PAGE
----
Julia Munson | Courtesy

Cal Poly community members celebrated the life of Jordan Grant, an 18-year-old computer engineering freshman from Plano, Texas, at a memorial service in the University Union Plaza on Oct. 10.

Grant died in a motor vehicle collision on Highway 101 near Arroyo Grande Sunday, Oct. 7.

Grant was a brother, a son and a friend to many.

“He was my hero, my best friend, my person to look up to and now, my angel,” Jordan’s sister Nicole Grant said in an emotional tribute.

Family, friends and professors shared several memories of Jordan during his time at Cal Poly. Several of Jordan’s childhood friends and family from Texas were also in attendance.

“Jordan was so happy to be here at Cal Poly; he had chosen the right place for him and we were so excited for him,” Nicole said.

“We always thought that Jordan might be a teacher one day. It’s not that he said that. It was more my instinct when watching him. He was so kind and compassionate, the traits of all the best teachers,” Nicole said on behalf of her parents. “He was always patient and steady in his guidance. He taught us every day what it was like to be such a good person, a good friend, a good son, and a great brother. We will miss him every moment of every day for the rest of our lives.” 

The service also included remarks by Associated Students, Inc. (ASI) President Jasmin Fashami, Campus Pastor Joel Drenckpohl and University President Jeffrey Armstrong.

Although Jordan’s time at Cal Poly was short, he made a significant impact on numerous students and faculty members.

Jordan’s roommates, history freshman Tommy Smyth and mechanical engineering freshman Kevin Salceda, only had positive things to say about Jordan.

Jordan quickly became a brother to Smyth and Salceda. They described Jordan as “happy, selfless and passionate” and said they miss his infectious smile.

The two said they will remember Jordan as the person who would always go out of his way to do little things for others. Salceda said Jordan would always buy him gummy bears before coming back to their room because he knew they were Salceda’s favorite snack.

Agricultural communications freshman Samantha Ruge said she met Jordan a few weeks ago and spent a great amount of time with him on a trip to Pismo Beach.

“I admired his ability to come here all the way from Texas and put himself out there by joining several clubs. I promise to be more confident and put myself out there from here on out because of Jordan,” Ruge said. “I just want his family and friends to know what a huge impact he had on my life during the short time that we knew each other.”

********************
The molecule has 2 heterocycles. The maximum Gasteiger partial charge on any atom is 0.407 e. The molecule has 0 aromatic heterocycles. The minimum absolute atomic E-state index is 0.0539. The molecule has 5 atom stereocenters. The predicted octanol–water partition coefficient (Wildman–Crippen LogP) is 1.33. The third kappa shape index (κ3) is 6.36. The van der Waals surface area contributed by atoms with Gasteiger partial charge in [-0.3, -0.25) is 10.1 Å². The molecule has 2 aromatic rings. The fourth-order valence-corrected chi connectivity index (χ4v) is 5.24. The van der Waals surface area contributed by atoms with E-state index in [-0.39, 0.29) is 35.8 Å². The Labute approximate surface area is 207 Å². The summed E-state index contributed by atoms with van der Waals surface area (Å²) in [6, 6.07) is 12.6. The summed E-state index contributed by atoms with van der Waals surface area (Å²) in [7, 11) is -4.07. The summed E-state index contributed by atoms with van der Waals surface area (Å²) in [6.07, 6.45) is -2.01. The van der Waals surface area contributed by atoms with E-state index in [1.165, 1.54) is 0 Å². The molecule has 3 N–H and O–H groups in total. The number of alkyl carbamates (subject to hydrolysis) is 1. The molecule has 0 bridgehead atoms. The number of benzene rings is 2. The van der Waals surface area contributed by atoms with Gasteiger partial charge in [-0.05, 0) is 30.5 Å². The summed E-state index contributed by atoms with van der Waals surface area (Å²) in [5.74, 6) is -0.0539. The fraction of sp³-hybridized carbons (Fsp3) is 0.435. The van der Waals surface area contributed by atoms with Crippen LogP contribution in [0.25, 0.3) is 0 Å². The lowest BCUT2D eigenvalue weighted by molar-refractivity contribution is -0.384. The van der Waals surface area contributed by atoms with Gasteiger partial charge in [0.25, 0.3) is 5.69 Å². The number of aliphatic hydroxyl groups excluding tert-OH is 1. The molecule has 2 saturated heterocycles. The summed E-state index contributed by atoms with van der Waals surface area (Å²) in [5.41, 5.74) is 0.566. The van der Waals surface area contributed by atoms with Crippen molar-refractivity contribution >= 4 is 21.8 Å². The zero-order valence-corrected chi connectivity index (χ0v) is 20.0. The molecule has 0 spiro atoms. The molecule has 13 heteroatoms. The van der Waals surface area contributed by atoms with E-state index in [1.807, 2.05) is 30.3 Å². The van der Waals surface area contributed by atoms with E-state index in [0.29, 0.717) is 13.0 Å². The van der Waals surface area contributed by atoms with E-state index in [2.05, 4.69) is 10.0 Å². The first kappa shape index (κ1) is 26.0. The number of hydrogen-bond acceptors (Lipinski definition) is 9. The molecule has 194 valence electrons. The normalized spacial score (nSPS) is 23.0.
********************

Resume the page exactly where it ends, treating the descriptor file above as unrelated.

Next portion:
Architecture freshman Trevor Wardell met Jordan at a Cal Poly meet-up in Dallas shortly before they both moved to San Luis Obispo. Wardell said they quickly bonded over Texan cuisine and similar interests.

“I ended up talking to him for hours that night and immediately became friends and started planning adventures for once we got to Cal Poly,” Wardell said. “Jordan just had this charismatic personality that was inviting and easily brought joy to every room he was in.”

Wardell added that although he only knew Jordan for a short time, his death is still difficult for him to comprehend.

“I just wish I could’ve met him sooner and known him longer,” Wardell said.

Armstrong sent a campus-wide email on Tuesday morning to the student body, faculty and staff addressing the community’s loss and listing resources available to help the community cope with Jordan’s death.

Losing someone is always difficult for our community to bear.  Please know that we care about each of you, and please let us know if there are additional ways in which we can support you during this time of loss,” Armstrong wrote.

Counseling services are available to students through the Cal Poly crisis line at 805-756-2511.

Additional health and counseling services can be found on the Cal Poly Campus Health and Wellbeing webpage. The Employee Assistance Program (EAP) also provides confidential counseling services to all Cal Poly employees and their families.

 To speak with a counselor at any time, call the 24-hour support hotline at 800-367-7474. 

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